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This Day in Norwood History- September 13, 1940-13 Years old on Friday the 13th

Stephanie Bonica, who is 13 years old today, Friday, the 13th, smiles as she ignores taboos and stands under a ladder, holding a black cat, and with broken mirror  at her feet. She is the daughter of Mr. and Mrs. Stephen Bonica of Cottage st. and is a pupil in the Junior High school.
, who is 13 years old today, Friday, the 13th, smiles as she ignores taboos and stands under a ladder, holding a black cat, and with broken mirror at her feet. She is the daughter of Mr. and Mrs. Stephen Bonica of . and is a pupil in the Junior .

Stephanie Bonica, daughter of Mr. and Mrs. Stephen Bonica of Cottage st., figuratively tilted her pretty nose at superstition today as she smilingly posed holding a black cat, standing under a ladder and ignoring a broken mirror.

Stephanie is 13 years old today, , a of ominous portent in the Calender of Old Wives Tales.

Stephanie is a Junior high pupil and didn’t hesitate a moment when asked to pose surrounded as it were with all the implements of
superstition.

Some people are so superstitious about Friday the 13th they won’t get out of their beds, and maybe it’s just as well. If they did, there would be a good chance something would happen to them. Science says, no.

“Science doesn’t take any stock in superstitions,” says Dr. Lawrence W. Miller of the University of Denver, a psychologist well versed in the reasons behind human behavior.

“Nevertheless, if you. are desperately fearful something is going to happen to you on Friday the Thirteenth, it is well to stay in bed.

“You may be so upset you’ll be off your guard or you may concentrate so deeply on one fear that your alertness to other dangers will be diminished.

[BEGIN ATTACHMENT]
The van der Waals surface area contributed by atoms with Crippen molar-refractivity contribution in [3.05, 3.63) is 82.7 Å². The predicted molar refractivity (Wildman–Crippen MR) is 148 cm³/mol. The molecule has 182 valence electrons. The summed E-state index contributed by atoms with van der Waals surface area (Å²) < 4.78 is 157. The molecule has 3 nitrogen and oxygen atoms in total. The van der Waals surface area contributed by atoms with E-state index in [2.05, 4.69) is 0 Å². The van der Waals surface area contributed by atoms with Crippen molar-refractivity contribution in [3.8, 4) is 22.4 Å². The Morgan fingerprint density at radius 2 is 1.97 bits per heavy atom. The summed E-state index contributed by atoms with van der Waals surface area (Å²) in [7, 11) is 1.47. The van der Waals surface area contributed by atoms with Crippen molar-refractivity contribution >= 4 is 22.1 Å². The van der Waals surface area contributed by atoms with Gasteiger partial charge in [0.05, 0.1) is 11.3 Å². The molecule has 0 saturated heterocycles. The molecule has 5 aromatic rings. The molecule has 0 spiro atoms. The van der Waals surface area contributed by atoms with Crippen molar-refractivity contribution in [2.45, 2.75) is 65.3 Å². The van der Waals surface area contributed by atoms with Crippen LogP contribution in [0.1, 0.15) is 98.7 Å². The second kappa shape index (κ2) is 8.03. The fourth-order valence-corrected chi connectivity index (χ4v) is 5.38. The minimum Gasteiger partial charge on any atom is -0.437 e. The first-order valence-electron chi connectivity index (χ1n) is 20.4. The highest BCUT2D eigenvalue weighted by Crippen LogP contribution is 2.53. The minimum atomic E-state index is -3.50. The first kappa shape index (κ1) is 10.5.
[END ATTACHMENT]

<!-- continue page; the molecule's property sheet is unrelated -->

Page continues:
“Something entirely different ¡ from which you had expected and planned a defense against may happen and take you unawares’. Thus trouble catches up with you on Friday the Thirteenth.”

Some superstitions, according: to Dr. Miller, are good for people.

“There were superstitions about , adultery and property rights in olden times,” says Dr. Miller. “For instance, the ghost of the victim was supposed to inhabit a murderer’s soul and torment it.
“Such beliefs tended to restrain murderous or criminal inclinations at a time when there were neither laws nor policemen.”

Many superstitions are dated so far in antiquity nothing authentic is known of their origin. It’s only a guess how many modern ones were started.

“Some students say the common superstition that it is bad luck to light three on a match had its origin in recent wars,” says Dr. Miller.

“If a soldier lighted his cigarette and kept the match burning long enough for two or more other men to get a light, enemy sharp shooters had time to take careful aim and upon the match holder.”

People who knock on wood to keen ill luck from intruding, usually after they have made a boast, are observing a ritual that once was a religious one.

“It was a prayer. They believed the crass cast a spell of good fortune about them. And so knocking on wood became an invitation to good “luck.”

The horseshoe probably is a sign of good luck because the horse has been a friend of man, Dr. Miller rays.

Other things, like four-leaf closers, are good luck symbols because of a series of coincidences probably occurred in which a person had good luck immediately after he found, or otherwise had some association with, a four-leaf clover or other object.

Similarly, cats and witches are symbols of ill luck. Incidentally, says Dr. Miller, the black cat superstition dates back to the age of black magic when darkness was a symbol of eerie things. People looked askance at anything black.

In one state a recent study disclosed 4.000 superstitions held by various citizens.

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